Part C – If such payments made during a particular FY exceed Rs. 5 Lakhs, the related information has to be entered in Section C of Form 15CA after acquiring the Tax Determination Certificate or Form 15CB from authorized CA (valid under sub-section (2) of section 288).

Part D – Payments made by the remitter during a particular FY which is not referred to in sub-section 37BB or in other words is not taxable under law, the information related to such payments is to be entered in Section D of Form 15CA.

Note: Form 15CB is required to be filled only when the remittance exceeds Rs 5 Lakh in the said fiscal under the income tax act 1961.

Read also: CBDT to decide relaxation in ‘residency rule’ if forced stay in India due to COVID-19 resulted in double taxation

Analysis:-
A person responsible for making a payment to a non-resident or to a foreign company has to provide the following details –
(i) When payment made is below Rs 5 lakh
For such payments information is required in Part A of Form 15CA
(ii) When payment made exceeds Rs 5 lakh

  • Part B of Form 15CA has to be provided
  • Certificate in Form 15CB from an authorized CA.
  • Part C of Form 15CA

(iii) When the payment made is not chargeable to tax under IT Act

  • Part D of Form 15CA
  • In the following cases, no submission of information is required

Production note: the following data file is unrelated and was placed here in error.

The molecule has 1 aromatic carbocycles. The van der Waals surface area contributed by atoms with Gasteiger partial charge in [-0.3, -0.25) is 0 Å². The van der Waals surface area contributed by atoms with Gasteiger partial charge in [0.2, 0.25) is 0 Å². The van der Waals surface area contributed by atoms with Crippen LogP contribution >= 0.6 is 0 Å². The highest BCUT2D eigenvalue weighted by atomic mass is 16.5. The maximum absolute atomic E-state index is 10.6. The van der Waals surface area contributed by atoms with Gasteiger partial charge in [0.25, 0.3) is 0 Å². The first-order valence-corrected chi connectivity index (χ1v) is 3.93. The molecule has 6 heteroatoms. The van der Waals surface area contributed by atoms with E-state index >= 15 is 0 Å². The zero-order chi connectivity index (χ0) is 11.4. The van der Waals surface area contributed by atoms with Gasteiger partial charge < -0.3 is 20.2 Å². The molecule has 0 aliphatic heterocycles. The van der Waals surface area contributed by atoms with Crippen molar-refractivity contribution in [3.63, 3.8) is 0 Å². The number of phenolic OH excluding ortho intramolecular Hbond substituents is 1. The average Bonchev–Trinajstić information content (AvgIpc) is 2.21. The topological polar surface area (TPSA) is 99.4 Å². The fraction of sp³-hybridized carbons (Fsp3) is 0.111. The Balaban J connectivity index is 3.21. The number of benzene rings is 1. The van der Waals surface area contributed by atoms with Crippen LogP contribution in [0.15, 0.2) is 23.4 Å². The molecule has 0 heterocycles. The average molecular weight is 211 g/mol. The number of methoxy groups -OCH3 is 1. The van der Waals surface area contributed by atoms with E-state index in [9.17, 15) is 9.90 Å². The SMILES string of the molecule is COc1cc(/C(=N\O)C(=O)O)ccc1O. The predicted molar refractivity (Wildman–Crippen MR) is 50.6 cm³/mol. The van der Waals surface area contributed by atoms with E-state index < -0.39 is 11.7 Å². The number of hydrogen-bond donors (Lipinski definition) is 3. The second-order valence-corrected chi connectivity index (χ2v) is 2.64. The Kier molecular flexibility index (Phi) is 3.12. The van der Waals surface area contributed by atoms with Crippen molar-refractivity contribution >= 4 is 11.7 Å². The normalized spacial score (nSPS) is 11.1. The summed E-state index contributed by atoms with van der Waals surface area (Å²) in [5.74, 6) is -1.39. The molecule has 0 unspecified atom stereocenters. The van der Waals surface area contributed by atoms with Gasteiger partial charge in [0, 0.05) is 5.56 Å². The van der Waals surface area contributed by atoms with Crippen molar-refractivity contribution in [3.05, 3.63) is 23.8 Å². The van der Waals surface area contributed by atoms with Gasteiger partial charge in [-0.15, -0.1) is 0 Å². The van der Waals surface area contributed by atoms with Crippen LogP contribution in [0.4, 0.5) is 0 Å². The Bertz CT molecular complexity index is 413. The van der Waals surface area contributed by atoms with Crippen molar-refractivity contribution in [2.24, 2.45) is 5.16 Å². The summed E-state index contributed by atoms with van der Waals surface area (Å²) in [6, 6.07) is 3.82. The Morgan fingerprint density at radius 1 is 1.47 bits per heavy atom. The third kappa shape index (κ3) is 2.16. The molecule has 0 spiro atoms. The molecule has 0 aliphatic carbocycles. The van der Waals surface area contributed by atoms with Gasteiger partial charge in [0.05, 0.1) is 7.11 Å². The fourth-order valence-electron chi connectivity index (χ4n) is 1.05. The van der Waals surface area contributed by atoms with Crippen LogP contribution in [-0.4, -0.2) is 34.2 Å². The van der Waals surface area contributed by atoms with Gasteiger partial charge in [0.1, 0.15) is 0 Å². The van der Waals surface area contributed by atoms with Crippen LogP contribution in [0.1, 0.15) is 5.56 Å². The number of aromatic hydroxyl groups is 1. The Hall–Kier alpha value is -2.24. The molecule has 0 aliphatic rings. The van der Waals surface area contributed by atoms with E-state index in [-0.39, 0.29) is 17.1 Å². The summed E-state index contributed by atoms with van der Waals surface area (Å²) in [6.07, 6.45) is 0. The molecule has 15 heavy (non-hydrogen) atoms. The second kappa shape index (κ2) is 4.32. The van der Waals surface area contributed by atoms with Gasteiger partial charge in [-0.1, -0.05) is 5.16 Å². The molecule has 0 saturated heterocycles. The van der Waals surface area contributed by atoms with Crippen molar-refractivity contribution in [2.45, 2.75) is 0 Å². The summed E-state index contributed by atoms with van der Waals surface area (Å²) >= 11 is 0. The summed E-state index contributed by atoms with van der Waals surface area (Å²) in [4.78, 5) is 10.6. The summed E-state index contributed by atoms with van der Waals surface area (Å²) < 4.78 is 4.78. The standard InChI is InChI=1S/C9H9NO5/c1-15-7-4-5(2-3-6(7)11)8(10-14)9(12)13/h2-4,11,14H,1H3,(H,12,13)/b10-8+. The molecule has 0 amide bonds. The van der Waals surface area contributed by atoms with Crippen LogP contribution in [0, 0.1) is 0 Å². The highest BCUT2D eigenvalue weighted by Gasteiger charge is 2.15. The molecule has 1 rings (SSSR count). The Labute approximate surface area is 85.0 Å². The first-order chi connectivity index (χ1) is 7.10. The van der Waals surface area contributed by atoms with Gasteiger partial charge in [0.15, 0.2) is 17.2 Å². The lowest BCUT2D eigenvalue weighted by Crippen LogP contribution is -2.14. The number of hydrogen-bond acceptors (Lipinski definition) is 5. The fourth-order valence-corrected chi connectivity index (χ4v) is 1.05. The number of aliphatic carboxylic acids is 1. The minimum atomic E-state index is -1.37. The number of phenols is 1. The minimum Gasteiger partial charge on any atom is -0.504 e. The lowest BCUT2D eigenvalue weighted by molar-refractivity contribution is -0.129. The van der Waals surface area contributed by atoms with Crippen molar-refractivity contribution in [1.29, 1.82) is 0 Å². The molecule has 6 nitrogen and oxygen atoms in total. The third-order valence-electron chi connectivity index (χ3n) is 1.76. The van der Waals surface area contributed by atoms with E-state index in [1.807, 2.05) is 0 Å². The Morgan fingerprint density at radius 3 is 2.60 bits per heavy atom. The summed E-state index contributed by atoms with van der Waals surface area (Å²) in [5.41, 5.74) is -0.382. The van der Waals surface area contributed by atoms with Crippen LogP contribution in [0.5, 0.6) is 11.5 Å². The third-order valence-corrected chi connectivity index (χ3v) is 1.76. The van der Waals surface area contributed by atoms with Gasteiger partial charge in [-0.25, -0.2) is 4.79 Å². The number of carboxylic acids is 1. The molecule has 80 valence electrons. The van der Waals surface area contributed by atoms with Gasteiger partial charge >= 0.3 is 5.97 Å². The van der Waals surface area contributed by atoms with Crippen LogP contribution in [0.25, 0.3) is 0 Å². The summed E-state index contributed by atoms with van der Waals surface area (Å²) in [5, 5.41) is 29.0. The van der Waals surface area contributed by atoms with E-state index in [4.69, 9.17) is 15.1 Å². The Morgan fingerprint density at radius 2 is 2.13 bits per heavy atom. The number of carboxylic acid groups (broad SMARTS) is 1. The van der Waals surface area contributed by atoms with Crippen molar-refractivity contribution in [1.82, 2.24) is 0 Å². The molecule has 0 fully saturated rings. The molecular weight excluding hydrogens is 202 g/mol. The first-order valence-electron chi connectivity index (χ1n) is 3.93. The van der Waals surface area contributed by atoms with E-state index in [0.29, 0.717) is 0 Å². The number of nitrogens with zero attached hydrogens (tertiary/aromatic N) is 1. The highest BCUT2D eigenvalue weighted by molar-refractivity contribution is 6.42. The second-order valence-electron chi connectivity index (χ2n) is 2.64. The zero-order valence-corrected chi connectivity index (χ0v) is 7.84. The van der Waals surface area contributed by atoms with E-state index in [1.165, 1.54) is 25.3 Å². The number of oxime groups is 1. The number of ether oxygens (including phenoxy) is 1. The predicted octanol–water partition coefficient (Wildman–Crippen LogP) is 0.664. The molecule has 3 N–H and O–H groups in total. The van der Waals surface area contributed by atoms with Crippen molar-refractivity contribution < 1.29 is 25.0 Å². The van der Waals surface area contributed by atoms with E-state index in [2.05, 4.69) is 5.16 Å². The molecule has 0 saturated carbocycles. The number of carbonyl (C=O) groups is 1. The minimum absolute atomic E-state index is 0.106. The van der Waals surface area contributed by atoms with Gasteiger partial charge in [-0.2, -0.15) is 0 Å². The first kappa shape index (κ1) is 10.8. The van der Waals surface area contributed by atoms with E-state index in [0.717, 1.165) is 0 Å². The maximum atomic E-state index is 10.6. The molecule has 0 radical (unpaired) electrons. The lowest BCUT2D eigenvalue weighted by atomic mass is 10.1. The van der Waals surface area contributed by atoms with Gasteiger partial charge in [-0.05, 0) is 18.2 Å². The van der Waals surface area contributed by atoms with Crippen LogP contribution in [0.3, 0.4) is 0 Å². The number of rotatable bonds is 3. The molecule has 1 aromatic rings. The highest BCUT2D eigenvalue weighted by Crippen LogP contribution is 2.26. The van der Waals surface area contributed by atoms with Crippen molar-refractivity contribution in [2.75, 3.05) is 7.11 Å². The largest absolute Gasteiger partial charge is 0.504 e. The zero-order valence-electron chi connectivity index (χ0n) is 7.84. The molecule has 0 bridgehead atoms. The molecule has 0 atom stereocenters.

The remittance is made by an individual and it does not require prior approval of Reserve Bank of India [as per the provisions of section 5 of the Foreign Exchange Management Act, 1999 (42 of 1999) read with Schedule III to the Foreign Exchange (Current Account Transaction) Rules, 2000]

There are at least 33 types of foreign remittances where you do not require any submission of Form 15CA or Form 15CB under rule 37BB: 

Sl. No. Purpose code as per RBI Nature of payment
(1) (2) (3)
1 S0001 Indian investment abroad – in equity capital (shares)
2 S0002 Indian investment abroad – in debt securities
3 S0003 Indian investment abroad – in branches and wholly-owned subsidiaries
4 S0004 Indian investment abroad – in subsidiaries and associates
5 S0005 Indian investment abroad – in real estate
6 S0011 Loans extended to Non-Residents
7 S0101 Advance payment against imports
8 S0102 Payment towards imports – settlement of an invoice
9 S0103 Imports by diplomatic missions
10 S0104 Intermediary trade
11 S0190 Imports below Rs.5,00,000 – (For use by ECD offices)
12 SO202 Payment for operating expenses of Indian shipping companies operating abroad
13 SO208 Operating expenses of Indian Airlines companies operating abroad
14 S0212 Booking of passages abroad – Airlines companies